[Yikes – just realized that I never posted this. Slightly out of chronological order, sorry!]
Final leg of the flight home to San Francisco. Last night the gibbous moon rose over Accra like a bowl full of rice from the east. This morning over pre-dawn London, it hung on its side, spilling out into the west. We really had come that far on our magic carpet.
But this is the last chance I’ll have to write before the stark images of this trip begin to fade, washed away by home, and family and compiler errors and all those things that really matter. :-). So let me make good on at least one of my promises and write about… surfing.
The moment I want to capture is this: It was 7:05 in the morning, and Andy and I were standing on the back deck of the Kendeja Resort, wondering whether we should hunt Craig down, knock on his door and see if he was up for a third day of heading out. We’d agreed to meet at 7:00, but hadn’t quite settled on where. Time was a’ wasting, and I wanted to surf.
Craig is a South African expat who’s just found himself becoming the general manager of the resort, not entirely by choice. When I was first introduced to him over email a few weeks ago, he was still the “Food and Beverage” manager, and the local “go to” guy for surfing near Kendeja. Andy, the then-GM, asked Craig to fix me up with a board and to be prepared to go out and show me the breaks before our team’s normal program started each morning. By the time I arrived, Andy had gone on holiday back to South Africa and informed Kendeja that he wouldn’t be coming back. Craig’s field promotion came the week they were not only hosting our group, but also an international summit involving Chinese dignitaries, the former prime ministers of Ghana and Mozmbique (voted “Coolest Hairstyle on the Planet”) and President Sirleaf herself. No pressure here…
But once the powerful and fabulously-coiffed had departed, Craig tracked me down and worked out a plan. We’d meet on the back deck at 7:00, then pick up boards from his bungalow and get in a morning session.
I hadn’t come to Liberia as an excuse to surf, but I have to admit that it was high on my list. It was on my list ever since that lunch meeting last year back in California where President Sirleaf touted Liberia as a great undiscovered surf paradise (the Omidiyars, who hosted the lunch, presented her with a custom board bearing the Liberian flag). And there’s the beautiful documentary, Sliding Liberia, following Nikolai Lidow, heralded as “Liberia’s first surfer”. Nikolai came wandering through Liberia just after the war and noticed that Robertsport had a technically perfect point break. The waves broke off the point and rolled all the way in to the shore in a way that rivalled Waiamea Bay. He came back with some friends and settled in for some surfing. Sliding Liberia documents not only the surfers, but the curiosity of the shattered population around them, their embrace of the crazy Americans, and the hope that springs from the emerging friendships.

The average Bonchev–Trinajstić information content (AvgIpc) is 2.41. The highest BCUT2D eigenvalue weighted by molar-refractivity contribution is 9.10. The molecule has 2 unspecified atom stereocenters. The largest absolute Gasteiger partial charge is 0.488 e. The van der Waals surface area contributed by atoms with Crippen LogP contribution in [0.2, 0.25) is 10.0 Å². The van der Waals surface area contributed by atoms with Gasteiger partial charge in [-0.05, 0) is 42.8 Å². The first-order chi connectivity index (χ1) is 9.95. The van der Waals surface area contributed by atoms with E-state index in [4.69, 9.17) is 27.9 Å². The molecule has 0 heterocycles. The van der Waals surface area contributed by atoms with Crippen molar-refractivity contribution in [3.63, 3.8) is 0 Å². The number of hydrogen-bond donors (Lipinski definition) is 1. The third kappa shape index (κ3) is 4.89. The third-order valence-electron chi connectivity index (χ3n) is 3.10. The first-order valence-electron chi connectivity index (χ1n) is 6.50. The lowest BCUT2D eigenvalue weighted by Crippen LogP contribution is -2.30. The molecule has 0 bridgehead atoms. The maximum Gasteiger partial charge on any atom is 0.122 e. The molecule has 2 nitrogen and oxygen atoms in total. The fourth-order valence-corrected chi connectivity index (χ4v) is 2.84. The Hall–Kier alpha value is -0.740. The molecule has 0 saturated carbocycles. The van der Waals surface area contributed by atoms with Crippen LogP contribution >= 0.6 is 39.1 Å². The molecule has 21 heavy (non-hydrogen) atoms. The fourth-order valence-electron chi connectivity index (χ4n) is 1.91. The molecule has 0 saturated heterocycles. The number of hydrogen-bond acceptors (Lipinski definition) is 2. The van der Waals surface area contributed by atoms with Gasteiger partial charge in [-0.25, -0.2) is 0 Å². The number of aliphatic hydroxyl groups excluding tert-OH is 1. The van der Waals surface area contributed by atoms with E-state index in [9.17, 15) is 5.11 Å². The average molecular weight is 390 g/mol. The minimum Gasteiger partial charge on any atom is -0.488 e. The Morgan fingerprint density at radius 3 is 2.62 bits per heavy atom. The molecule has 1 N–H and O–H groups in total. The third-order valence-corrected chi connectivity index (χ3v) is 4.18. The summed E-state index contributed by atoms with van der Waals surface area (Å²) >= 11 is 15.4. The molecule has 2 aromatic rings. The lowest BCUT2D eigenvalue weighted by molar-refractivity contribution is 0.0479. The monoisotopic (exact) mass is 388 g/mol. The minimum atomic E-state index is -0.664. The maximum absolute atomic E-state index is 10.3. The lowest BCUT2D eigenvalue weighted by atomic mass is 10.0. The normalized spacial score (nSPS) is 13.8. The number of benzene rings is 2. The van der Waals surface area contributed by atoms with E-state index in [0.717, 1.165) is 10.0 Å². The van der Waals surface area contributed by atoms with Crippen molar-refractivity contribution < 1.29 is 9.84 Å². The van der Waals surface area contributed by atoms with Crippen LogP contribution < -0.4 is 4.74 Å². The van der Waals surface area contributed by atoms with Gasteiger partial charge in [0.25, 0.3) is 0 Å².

Anyhow. We weren’t going to be able to make it up to Robertsport, so I was making do the best I could at Kendeja. Dan, our contact with the Liberian State Department, got me in touch with Don, who put me in touch with Andy, and there I was.
First day out was, if anything, comic relief for Craig. He has that easy way about him that I’ve learned to associated with Aussies – nothing’s ever a problem, and it’s always “all good”. We walked our boards halfway out to where the waves were breaking – the sand is smooth and level, then paddled out through the breakers. I’d been learning on a long board, about 8’6″, and biggest board in Craig’s quiver was a 5’6″ runabout with around half the surface area. I kept flopping around left, right, and over the front at the slightest disturbance. But it was “all good”.
Sat up on our boards (flop, climb back on, flop the other way) and hung out, picking up the pattern of the morning’s swells. Fairly straight into the beach, breaking both ways, occasionally closing out in the middle. Big enough to be fun, but not treacherous, even for me on a squirrely shortboard with a pointy nose that I continually envisioned impaling me on the slightest wipeout.
Craig caught a messy left break and rode it in a few dozen meters before bailing off the back. I tried to catch a right and failed to get enough speed for the drop. Craig caught a right break. I went in too far forward and pearled, feet and fins in the air marking where I’d gone under. Craig caught another left… and I told him I was going to move in closer to shore to try my luck with the whitewater (surfer equivalent of the kiddie pool). No worries, it was all good.
Catching an unbroken wave means maneuvering, skateboard-like, along the constantly rising front wall of the wave. Requires some agility – you’ve got to match speed and descent rate while staying ahead of the break. A wall of whitewater on the other hand just comes from behind and pushes you ahead on the flats. All you need to do is stand up. Which was more than I could do on Craig’s board that morning.
Somewhere just before my arms gave out, I finally managed to pop up for a few seconds. I was nose high, hunched over and dragging my tail in the water, but I was up and moving. It was a tiny little glorious moment. Walked the board out and caught a second, then a third in a row. By the fourth try my arms were toast, and just couldn’t even push mself up on the board. I yelled out to Craig that I needed to head in, and he waved me off – it was all good.
[It was only over after I got back to the room that I discovered Devon had been hanging out on the shore taking pictures.]